Dominion Energy Virginia recently told state regulators “significant build-out” of natural gas-fired power plants is no longer viable because of renewable energy legislation lawmakers passed earlier this year.
The disclosure came in a filing with the State Corporation Commission several weeks before Dominion has to file its integrated resource plan, or IRP, a long-range planning document that describes how the utility will generate power to comply with regulations and meet customer needs.
The company’s critics called it the latest development to raise questions about why the Atlantic Coast Pipeline, the approximately $8 billion multistate natural gas pipeline the utility’s parent company is spearheading, is needed.
When Dominion proposed the pipeline in 2014, it was planning to build several thousand megawatts of additional natural gas generation in Virginia, said Will Cleveland, an attorney with the Southern Environmental Law Center.
“Now, not only are they not planning to do it, they’re saying that that kind of a build-up isn’t even possible. Which just begs the question that we’ve been asking for years: What is that pipeline for?”
Dominion spokesman Jeremy Slayton said the pipeline is still “urgently needed for electricity, home heating and manufacturing in Virginia and North Carolina.”
“Dominion Energy Virginia is just one of several public utility customers of the ACP, with a large portion of the capacity going to North Carolina utilities,” Slayton said in a statement.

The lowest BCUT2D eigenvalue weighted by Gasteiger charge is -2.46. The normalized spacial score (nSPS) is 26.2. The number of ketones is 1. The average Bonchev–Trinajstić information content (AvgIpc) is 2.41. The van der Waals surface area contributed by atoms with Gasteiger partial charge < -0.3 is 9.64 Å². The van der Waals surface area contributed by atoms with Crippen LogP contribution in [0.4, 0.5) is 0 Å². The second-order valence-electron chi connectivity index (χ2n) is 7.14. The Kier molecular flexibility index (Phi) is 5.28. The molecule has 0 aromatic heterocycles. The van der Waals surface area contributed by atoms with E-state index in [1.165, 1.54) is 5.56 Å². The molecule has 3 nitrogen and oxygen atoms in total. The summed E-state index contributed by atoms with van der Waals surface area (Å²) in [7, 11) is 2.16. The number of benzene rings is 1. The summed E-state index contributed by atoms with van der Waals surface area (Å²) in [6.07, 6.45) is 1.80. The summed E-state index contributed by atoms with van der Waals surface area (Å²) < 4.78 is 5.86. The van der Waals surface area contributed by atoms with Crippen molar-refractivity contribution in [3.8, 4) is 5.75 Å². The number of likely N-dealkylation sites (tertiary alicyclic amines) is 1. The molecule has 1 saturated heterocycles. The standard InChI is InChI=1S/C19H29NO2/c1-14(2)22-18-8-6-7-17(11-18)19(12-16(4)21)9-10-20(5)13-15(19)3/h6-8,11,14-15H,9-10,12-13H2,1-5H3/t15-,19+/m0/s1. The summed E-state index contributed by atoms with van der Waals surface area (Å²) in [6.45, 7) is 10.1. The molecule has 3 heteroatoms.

Dominion’s filing asked the commission to waive a requirement it had previously instituted that said all future IRPs must include a risk analysis of constructing significant new natural gas and nuclear power generation.
Dominion said doing that modeling would be time- and resource-intensive work on something that was “no longer relevant.”
“Significant build-out of natural gas generation facilities is not currently viable, with the passage by the General Assembly of the Virginia Clean Economy Act of 2020,” the filing said.
That bill, which is awaiting Gov. Ralph Northam’s signature, sets a goal of zero carbon emissions by 2045, paving the way for an enormous expansion of offshore wind generation, solar or onshore wind generation, and the use of battery storage technology.
The legislation also requires utilities to meet certain energy efficiency standards, establishes annual goals for the sale of renewable energy, and contains provisions advocates say remove barriers to rooftop and shared solar energy.
Dominion also cited the bill in a filing last week with the U.S. Securities and Exchange Commission as part of the reason it anticipates recording an abandonment charge in the first quarter of 2020 as a result of the probable early retirement of coal- and oil-fired units. The charge is expected to be between $500 million and $650 million after-tax, the filing said.
Slayton called the filing with the State Corporation Commission a “procedural step to remove some outdated reporting requirements.” He said natural gas remains an important part of Dominion’s reliability.
The company has not canceled natural gas plant projects in Chesterfield and Pittsylvania County that are currently in the permitting process, he said.
A move away from natural gas would mark a significant shift from Dominion’s last IRP in 2018, which called for at least eight new gas-fired plants.
The SCC granted Dominion’s request to skip the modeling. The IRP is due by May 1.